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- ACTIVE BYSTANDER
- Yes, No, Maybe So: The Inner Workings of Consent
- Yes/No/Maybe Checklist
- Cyberconsent and How to Practice Consent Online
- Curious About Consent?
- The importance of pronouns
- Sexting: tips on staying safe(r)
- A Conversation on Cyberconsent
- Are Tea and Consent Simple?
- Consent Is Not Cancelled
- How We Can Contribute to Consent Culture Every Day
- Yes Means Yassss: Improving Consent Education Among Queer Men
- Isn’t that kind of…unsexy?
- My Ode to You
- Back to School 101: 5 Things I Wish Someone Had Told Me About Consent
- Sexual Violence in Intimate Relationships
- Why Consent Matters
- CULTURE, SUPPORT, AND CARE
- Content Notes: From Either/Or to Both/And
- The STEM Gender Gap in Focus
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- Why are Women in STEM Still Unsafe? Commemorating L'École Polytechnique Massacre With Action
- Boundary-Setting In The Age Of COVID
- Tips for survivors who might find wearing a mask challenging: Tips and tricks during COVID-19
- Plain Language Resource Sheets for Survivors & Respondents
- Your First SFU Policy Summary: GP 44 Policy in Plain Language
- Do You Even Cry, Bro? - Canadian healthy masculinity programs
- From “boys will be boys” to “boys can be…”: Some thoughts on masculinity
- Supporting Someone By Listening
- Women Deliver Mobilization: A World and Relationships with Gender-Based Violence
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- Transformative Justice and Community Accountability: Changing behavior and justice
- What does gender equality look like in 2019?
- Working Towards a Culture of Care and Support Within Your Community
- Dear SFU faculty: It's on all of us to respond to sexual violence
- Understanding Sexual Violence: A Graduate Student's Perspective
- SFU Athletics Listen Believe Empower Campaign
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Project Consent SFU Podcast
What is Project Consent SFU?
Project Consent SFU is a podcast created by the Active Bystander Network (ABN). ABN members come from diverse paths and cultures. They have created this podcast to discuss sensitive topics such as the basics of consent, sex education, rape culture, and healthy relationships, while bringing their unique experiences into the conversation. ABN members have integrated useful academic research and popular media examples with the aim of providing diverse perspectives on relevant topics about sexual violence prevention.
Why we think it is important to have these conversations?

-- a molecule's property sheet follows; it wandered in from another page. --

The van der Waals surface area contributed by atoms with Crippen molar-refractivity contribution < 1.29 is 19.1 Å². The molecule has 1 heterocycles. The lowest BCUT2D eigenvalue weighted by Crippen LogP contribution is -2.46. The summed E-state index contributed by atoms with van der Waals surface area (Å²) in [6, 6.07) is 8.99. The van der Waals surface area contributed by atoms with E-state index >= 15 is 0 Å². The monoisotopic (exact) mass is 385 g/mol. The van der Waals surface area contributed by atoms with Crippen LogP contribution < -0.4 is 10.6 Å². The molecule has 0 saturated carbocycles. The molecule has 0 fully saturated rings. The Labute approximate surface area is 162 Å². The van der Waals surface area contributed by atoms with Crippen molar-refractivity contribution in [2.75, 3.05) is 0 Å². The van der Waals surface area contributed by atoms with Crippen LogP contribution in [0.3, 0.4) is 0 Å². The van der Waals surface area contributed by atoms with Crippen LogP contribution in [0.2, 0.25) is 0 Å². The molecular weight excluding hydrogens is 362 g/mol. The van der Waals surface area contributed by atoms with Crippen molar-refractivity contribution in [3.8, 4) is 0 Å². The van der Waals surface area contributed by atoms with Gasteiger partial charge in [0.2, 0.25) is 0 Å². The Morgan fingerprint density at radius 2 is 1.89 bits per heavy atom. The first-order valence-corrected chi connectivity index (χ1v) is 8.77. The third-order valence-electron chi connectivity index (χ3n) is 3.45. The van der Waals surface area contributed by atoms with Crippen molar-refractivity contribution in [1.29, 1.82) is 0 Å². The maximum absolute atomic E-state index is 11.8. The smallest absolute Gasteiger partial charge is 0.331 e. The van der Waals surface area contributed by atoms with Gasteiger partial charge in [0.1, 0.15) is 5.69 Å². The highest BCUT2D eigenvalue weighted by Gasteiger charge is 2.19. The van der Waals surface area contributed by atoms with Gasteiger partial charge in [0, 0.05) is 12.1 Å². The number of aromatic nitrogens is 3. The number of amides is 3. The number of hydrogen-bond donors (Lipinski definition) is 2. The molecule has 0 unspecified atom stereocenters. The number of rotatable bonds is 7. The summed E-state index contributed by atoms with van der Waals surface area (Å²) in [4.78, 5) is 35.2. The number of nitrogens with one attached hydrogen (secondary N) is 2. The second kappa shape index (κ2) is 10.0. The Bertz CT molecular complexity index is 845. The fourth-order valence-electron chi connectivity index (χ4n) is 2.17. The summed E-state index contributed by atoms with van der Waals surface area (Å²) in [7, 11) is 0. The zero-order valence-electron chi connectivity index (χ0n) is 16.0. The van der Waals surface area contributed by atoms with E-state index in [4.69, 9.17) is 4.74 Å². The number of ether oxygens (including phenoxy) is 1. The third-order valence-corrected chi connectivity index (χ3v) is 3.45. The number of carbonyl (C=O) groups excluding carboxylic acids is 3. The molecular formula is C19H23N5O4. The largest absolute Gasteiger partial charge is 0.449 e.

Topics such as sex education, rape culture, consent, and healthy relationships are not easy to bring to the table. ABN members want to invite fellow students to normalize conversations on these subjects, and to not feel ashamed or embarrassed. To create a culture of care and consent, we need to start talking about what impacts us the most, how we can practise consent, and how we can continue to show up for others.
What we hope you get out of listening to this podcast?
We aim to inspire others to be curious and brave enough to share their thoughts and opinions with their social circles and to know that there are no right or wrong answers, only an ongoing learning process. We hope that listeners of Project Consent SFU will learn from our perspectives, as young people with diverse backgrounds and experiences.
Please click here to download the transcript of Episode 1.
In Episode #1 we have an interesting and meaningful conversation about sex education. We talked about when, where and how sex ed starts based on Canadian studies. We share our perspective about what we have seen, heard, did, learned, and experienced sex ed in our own country and culture. We exchange our thoughts and stories on how we have got sex education lessons and how we respond to situations around us regarding sexuality. We discusse the implications of better sex education, and reflections in how to normalize this conversation.
Please click here to download the transcript of Episode 2.
In this episode, we discussed the concept of consent, while detailing the applications of this concept in daily life and the importance of it. We shared perspectives on the representation of consent in the media and outlined the potential harm of such depiction in the media. The team exchanged thoughts on why consent is sometimes taken out of the daily conversations, or the conversations between people engaging in sexual activity, explaining how that can be problematic, and proposed ideas on how the barriers to having an open conversation on consent can be overcome.